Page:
Pay attention to your breath when feeling anxious. You will notice that it is both shallow and rapid. Force yourself to take 10 long, slow, deep breaths, fully inhaling and fully exhaling. Notice the effect this has on your anxiety. Learning to breath mindfully when anxiety is present is undeniably hard, but will help to ground attention and relax tension.
The dimensions of emotion, mind and consciousness might be best addressed with the guidance of a suitably informed therapist.
Among other things, the therapeutic relationship can be an opportunity to experience a healthy attachment. Attachment traumas can originate early in life when our primary attachment figure (usually Mother) is experienced as unavailable, inconsistent, or smothering, or later in response to insecure adult partners. This can result in a chronic and persistent sense of insecurity which we carry into subsequent relationships. Instead of a secure base*, we internalize a feeling of being unwanted or uncertain that care and support will be available when needed.
*British Psychiatrist, John Bowlby, coined the term 'secure base' to describe how the primary attachment figure symbolizes, for the infant, a place of security. This secure base gives the infant confidence to explore the world, safe in the knowledge that the caregiver will be consistently available to meet their needs when they return.
The effort to suppress grief related to this contributes to our anxiety. With the support of a trusted therapist and the psychological holding they can offer, we can finally explore and process what has been too scary or painful to face, including the memories and feelings associated with all kinds of traumatic experience.
Learning to identify the full spectrum of emotional tone, encourages us to feel, express and ultimately process emotion that otherwise remains trapped in the musculature of the body. Unprocessed emotion can express itself in numerous ways such as illness, muscle tension and pain, poor posture, and breathing difficulties.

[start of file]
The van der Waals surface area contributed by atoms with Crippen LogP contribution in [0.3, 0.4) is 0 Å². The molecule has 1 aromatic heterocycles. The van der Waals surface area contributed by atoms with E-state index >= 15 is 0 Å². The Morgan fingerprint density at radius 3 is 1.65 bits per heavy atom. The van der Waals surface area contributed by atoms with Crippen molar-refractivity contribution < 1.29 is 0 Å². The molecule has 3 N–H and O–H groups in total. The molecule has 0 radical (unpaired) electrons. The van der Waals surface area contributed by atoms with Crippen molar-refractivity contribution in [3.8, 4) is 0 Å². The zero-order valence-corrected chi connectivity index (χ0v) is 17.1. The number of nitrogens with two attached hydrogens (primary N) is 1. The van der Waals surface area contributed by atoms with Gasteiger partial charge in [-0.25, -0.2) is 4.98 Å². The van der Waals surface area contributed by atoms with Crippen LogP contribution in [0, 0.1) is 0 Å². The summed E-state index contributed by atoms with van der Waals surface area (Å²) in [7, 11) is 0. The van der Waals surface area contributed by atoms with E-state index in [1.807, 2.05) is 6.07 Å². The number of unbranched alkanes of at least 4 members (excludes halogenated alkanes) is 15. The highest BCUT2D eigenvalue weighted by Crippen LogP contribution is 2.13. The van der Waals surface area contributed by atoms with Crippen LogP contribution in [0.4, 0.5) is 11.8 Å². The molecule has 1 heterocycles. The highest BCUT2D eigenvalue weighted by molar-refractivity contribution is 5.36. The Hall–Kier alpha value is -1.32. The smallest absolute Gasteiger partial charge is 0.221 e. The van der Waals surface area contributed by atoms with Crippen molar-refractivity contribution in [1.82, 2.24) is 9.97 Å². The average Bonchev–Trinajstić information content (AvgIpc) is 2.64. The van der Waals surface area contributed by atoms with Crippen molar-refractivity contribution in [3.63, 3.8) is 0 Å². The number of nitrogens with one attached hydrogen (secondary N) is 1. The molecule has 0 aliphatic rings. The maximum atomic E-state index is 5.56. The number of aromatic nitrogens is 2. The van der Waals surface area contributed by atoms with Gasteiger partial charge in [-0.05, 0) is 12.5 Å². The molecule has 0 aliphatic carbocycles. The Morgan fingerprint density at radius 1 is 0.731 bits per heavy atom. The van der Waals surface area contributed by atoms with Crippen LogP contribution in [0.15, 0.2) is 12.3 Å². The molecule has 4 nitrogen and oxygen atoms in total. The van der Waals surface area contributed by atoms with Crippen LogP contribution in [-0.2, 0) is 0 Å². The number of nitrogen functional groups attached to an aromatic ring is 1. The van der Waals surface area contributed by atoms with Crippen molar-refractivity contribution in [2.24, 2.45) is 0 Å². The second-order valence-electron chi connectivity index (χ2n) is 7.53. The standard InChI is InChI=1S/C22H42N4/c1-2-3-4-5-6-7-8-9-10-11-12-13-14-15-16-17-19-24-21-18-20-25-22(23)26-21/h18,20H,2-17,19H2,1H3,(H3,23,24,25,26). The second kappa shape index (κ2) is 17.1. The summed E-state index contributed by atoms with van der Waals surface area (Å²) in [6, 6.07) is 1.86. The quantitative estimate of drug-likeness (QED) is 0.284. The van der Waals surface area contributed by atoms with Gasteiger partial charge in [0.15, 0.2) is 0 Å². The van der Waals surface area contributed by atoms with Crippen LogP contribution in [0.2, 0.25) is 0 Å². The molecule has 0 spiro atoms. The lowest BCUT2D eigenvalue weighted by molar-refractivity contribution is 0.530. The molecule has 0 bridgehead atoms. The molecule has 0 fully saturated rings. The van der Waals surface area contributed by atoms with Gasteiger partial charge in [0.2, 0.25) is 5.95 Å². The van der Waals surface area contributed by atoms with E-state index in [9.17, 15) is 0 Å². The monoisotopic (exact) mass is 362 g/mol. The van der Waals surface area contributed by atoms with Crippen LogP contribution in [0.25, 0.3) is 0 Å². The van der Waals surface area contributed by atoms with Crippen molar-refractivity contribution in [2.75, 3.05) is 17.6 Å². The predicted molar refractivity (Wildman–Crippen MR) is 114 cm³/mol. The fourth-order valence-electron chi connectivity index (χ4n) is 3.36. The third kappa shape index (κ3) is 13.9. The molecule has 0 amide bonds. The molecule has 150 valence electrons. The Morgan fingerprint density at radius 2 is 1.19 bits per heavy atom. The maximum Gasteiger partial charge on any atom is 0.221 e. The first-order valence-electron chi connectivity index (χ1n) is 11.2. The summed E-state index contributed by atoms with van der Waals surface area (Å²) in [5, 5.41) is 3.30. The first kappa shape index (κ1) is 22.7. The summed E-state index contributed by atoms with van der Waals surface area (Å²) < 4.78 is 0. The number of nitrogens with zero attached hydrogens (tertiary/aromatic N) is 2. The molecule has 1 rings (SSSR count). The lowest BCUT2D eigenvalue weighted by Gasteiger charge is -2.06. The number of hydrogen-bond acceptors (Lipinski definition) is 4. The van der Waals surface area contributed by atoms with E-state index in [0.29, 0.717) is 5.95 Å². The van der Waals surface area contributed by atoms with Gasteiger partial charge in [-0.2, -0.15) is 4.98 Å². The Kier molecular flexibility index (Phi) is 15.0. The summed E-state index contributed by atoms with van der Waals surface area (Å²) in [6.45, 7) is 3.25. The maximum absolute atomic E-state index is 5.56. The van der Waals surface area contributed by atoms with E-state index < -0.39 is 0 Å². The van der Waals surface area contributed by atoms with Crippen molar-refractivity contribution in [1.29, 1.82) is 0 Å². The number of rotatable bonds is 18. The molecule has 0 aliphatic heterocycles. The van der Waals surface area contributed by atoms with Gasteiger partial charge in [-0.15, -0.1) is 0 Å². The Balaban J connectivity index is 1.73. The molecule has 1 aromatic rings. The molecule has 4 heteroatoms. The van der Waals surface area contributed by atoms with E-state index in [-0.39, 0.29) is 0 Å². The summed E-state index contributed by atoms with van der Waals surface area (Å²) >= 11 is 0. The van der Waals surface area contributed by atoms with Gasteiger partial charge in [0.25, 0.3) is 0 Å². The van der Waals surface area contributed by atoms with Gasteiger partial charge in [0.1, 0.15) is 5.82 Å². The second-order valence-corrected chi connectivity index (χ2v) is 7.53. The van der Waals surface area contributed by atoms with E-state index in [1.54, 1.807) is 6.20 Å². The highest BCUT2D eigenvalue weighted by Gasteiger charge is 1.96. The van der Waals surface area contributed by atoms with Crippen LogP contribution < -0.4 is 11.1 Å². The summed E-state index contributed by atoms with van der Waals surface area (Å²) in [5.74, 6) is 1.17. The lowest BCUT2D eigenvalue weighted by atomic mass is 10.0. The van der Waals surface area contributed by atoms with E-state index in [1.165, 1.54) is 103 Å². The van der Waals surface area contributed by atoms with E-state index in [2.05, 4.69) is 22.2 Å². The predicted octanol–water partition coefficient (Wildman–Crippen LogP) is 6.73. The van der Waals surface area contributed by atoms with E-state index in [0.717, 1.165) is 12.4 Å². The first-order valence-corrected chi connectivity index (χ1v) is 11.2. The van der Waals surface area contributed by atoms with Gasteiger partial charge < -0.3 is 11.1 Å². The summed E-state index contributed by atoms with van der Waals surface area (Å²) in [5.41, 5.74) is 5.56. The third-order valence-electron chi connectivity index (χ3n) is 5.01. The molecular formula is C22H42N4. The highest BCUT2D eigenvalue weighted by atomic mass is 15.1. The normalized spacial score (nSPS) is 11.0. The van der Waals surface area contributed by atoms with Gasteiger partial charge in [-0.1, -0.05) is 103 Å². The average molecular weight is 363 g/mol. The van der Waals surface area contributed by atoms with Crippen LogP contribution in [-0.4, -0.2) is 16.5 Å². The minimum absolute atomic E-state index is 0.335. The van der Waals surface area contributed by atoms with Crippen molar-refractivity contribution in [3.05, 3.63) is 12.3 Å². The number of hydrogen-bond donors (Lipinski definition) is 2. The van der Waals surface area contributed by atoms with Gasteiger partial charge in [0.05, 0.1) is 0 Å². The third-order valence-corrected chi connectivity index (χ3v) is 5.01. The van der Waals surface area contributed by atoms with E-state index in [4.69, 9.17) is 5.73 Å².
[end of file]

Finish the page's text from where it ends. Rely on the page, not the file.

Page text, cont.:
Helpful practices here might involve journaling and/or a technique called focusing - This involves bringing focused attention to where in the body emotions are registered. We can think of our attention as the beam of a spotlight that is usually directed outward, or on the contents of the mind. Gently, direct the spotlight of attention down and in toward the felt experience of the body, and try to describe any emotion you notice in terms of descriptive words. Ask yourself - is there a shape, colour, sound, image or movement associated with this feeling? Stay with the raw sensations and try to ignore the verbal chattering of the mind. Trust the fleeting images that you notice, even if they appear silly or irrelevant.
Occasionally, there may even be a significant memory that arises in relation to specific emotions.
You might want to record the image in a journal and explore what it could mean to you. What does it symbolize or represent? A playful attitude of curiosity and exploration is advisable here.
Feelings may increase or decrease in intensity, so allow yourself to express the emotion in whatever way feels appropriate. There may be tears, laughing, shouting or even growling! The trick here is not to judge however the body reacts. Trust that the body knows instinctively how to process what the mind doesn't understand.
Regardless of what you notice, such focused attention will allow you to process emotion, relax tension and often generate important insight.
Internal practices focusing on the dimensions of mind and consciousness involve the harnessing and refinement of attentional capacities and/or cognitive reframing of limitations.
Cognitive behavioural therapy, or CBT, is the gold standard for ‘evidence-based’ psychotherapy and is the often-recommended modality for treating anxiety and depression. It is specifically focused on thought processes, unconscious beliefs and errors of cognition that drive and maintain negative emotional states and behavioural compulsions. Because of the nature of CBT focused therapy, it is often delivered in a structured and goal-focused fashion. This can be reassuring to clients, but can also have limited depth in comparison to more exploratory approaches.